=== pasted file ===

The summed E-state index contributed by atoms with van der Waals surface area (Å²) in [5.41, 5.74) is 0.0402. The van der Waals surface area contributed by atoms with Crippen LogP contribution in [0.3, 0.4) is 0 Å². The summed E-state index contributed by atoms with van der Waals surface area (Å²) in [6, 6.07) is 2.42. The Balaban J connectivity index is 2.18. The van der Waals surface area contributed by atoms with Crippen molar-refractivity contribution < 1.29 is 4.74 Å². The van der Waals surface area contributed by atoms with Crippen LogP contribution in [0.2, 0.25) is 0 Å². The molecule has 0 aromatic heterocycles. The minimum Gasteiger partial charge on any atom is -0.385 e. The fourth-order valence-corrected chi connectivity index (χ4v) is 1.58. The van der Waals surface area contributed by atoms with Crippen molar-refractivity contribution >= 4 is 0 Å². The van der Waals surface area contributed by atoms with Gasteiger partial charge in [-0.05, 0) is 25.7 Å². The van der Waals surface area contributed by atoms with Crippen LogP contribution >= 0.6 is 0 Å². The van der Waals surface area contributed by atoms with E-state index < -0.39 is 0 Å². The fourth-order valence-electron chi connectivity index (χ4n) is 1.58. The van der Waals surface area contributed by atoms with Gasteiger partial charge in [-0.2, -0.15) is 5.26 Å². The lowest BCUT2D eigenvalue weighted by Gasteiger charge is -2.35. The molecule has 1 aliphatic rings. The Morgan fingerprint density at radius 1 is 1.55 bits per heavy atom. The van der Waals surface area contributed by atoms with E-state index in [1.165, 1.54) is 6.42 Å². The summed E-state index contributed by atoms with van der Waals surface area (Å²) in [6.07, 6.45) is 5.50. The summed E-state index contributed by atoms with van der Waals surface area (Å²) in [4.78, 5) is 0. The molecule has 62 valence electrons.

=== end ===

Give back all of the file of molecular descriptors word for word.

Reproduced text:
The summed E-state index contributed by atoms with van der Waals surface area (Å²) in [5.41, 5.74) is 0.0402. The van der Waals surface area contributed by atoms with Crippen LogP contribution in [0.3, 0.4) is 0 Å². The summed E-state index contributed by atoms with van der Waals surface area (Å²) in [6, 6.07) is 2.42. The Balaban J connectivity index is 2.18. The van der Waals surface area contributed by atoms with Crippen molar-refractivity contribution < 1.29 is 4.74 Å². The van der Waals surface area contributed by atoms with Crippen LogP contribution in [0.2, 0.25) is 0 Å². The molecule has 0 aromatic heterocycles. The minimum Gasteiger partial charge on any atom is -0.385 e. The fourth-order valence-corrected chi connectivity index (χ4v) is 1.58. The van der Waals surface area contributed by atoms with Crippen molar-refractivity contribution >= 4 is 0 Å². The van der Waals surface area contributed by atoms with Gasteiger partial charge in [-0.05, 0) is 25.7 Å². The van der Waals surface area contributed by atoms with Crippen LogP contribution >= 0.6 is 0 Å². The van der Waals surface area contributed by atoms with E-state index < -0.39 is 0 Å². The fourth-order valence-electron chi connectivity index (χ4n) is 1.58. The van der Waals surface area contributed by atoms with Gasteiger partial charge in [-0.2, -0.15) is 5.26 Å². The lowest BCUT2D eigenvalue weighted by Gasteiger charge is -2.35. The molecule has 1 aliphatic rings. The Morgan fingerprint density at radius 1 is 1.55 bits per heavy atom. The van der Waals surface area contributed by atoms with E-state index in [1.165, 1.54) is 6.42 Å². The summed E-state index contributed by atoms with van der Waals surface area (Å²) in [6.07, 6.45) is 5.50. The summed E-state index contributed by atoms with van der Waals surface area (Å²) in [4.78, 5) is 0. The molecule has 62 valence electrons.